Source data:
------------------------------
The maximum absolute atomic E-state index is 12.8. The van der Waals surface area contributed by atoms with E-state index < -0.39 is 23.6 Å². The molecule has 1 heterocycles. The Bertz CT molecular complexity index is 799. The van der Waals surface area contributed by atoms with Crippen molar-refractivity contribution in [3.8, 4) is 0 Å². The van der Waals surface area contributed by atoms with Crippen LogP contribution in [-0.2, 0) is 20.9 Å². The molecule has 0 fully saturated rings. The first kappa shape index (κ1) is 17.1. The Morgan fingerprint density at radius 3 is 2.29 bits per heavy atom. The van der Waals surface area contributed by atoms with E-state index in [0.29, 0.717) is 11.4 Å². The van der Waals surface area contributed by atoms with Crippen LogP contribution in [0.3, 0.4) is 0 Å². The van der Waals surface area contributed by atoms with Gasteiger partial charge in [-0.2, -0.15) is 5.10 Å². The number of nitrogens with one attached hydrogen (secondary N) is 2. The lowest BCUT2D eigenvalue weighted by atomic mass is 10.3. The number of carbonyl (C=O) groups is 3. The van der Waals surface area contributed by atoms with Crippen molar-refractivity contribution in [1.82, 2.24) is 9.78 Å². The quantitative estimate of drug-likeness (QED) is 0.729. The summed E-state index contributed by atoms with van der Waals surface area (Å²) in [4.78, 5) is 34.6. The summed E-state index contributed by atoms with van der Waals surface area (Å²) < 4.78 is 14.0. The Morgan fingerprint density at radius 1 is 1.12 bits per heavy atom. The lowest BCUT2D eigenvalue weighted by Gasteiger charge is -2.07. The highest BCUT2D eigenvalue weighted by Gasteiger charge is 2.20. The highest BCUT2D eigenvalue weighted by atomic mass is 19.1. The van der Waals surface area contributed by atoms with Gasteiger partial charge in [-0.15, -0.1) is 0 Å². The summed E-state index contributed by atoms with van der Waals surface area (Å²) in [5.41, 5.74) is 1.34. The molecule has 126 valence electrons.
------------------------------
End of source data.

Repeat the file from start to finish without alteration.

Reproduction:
The maximum absolute atomic E-state index is 12.8. The van der Waals surface area contributed by atoms with E-state index < -0.39 is 23.6 Å². The molecule has 1 heterocycles. The Bertz CT molecular complexity index is 799. The van der Waals surface area contributed by atoms with Crippen molar-refractivity contribution in [3.8, 4) is 0 Å². The van der Waals surface area contributed by atoms with Crippen LogP contribution in [-0.2, 0) is 20.9 Å². The molecule has 0 fully saturated rings. The first kappa shape index (κ1) is 17.1. The Morgan fingerprint density at radius 3 is 2.29 bits per heavy atom. The van der Waals surface area contributed by atoms with E-state index in [0.29, 0.717) is 11.4 Å². The van der Waals surface area contributed by atoms with Crippen LogP contribution in [0.3, 0.4) is 0 Å². The van der Waals surface area contributed by atoms with Gasteiger partial charge in [-0.2, -0.15) is 5.10 Å². The number of nitrogens with one attached hydrogen (secondary N) is 2. The lowest BCUT2D eigenvalue weighted by atomic mass is 10.3. The number of carbonyl (C=O) groups is 3. The van der Waals surface area contributed by atoms with Crippen molar-refractivity contribution in [1.82, 2.24) is 9.78 Å². The quantitative estimate of drug-likeness (QED) is 0.729. The summed E-state index contributed by atoms with van der Waals surface area (Å²) in [4.78, 5) is 34.6. The summed E-state index contributed by atoms with van der Waals surface area (Å²) < 4.78 is 14.0. The Morgan fingerprint density at radius 1 is 1.12 bits per heavy atom. The lowest BCUT2D eigenvalue weighted by Gasteiger charge is -2.07. The highest BCUT2D eigenvalue weighted by Gasteiger charge is 2.20. The highest BCUT2D eigenvalue weighted by atomic mass is 19.1. The van der Waals surface area contributed by atoms with Gasteiger partial charge in [-0.15, -0.1) is 0 Å². The summed E-state index contributed by atoms with van der Waals surface area (Å²) in [5.41, 5.74) is 1.34. The molecule has 126 valence electrons.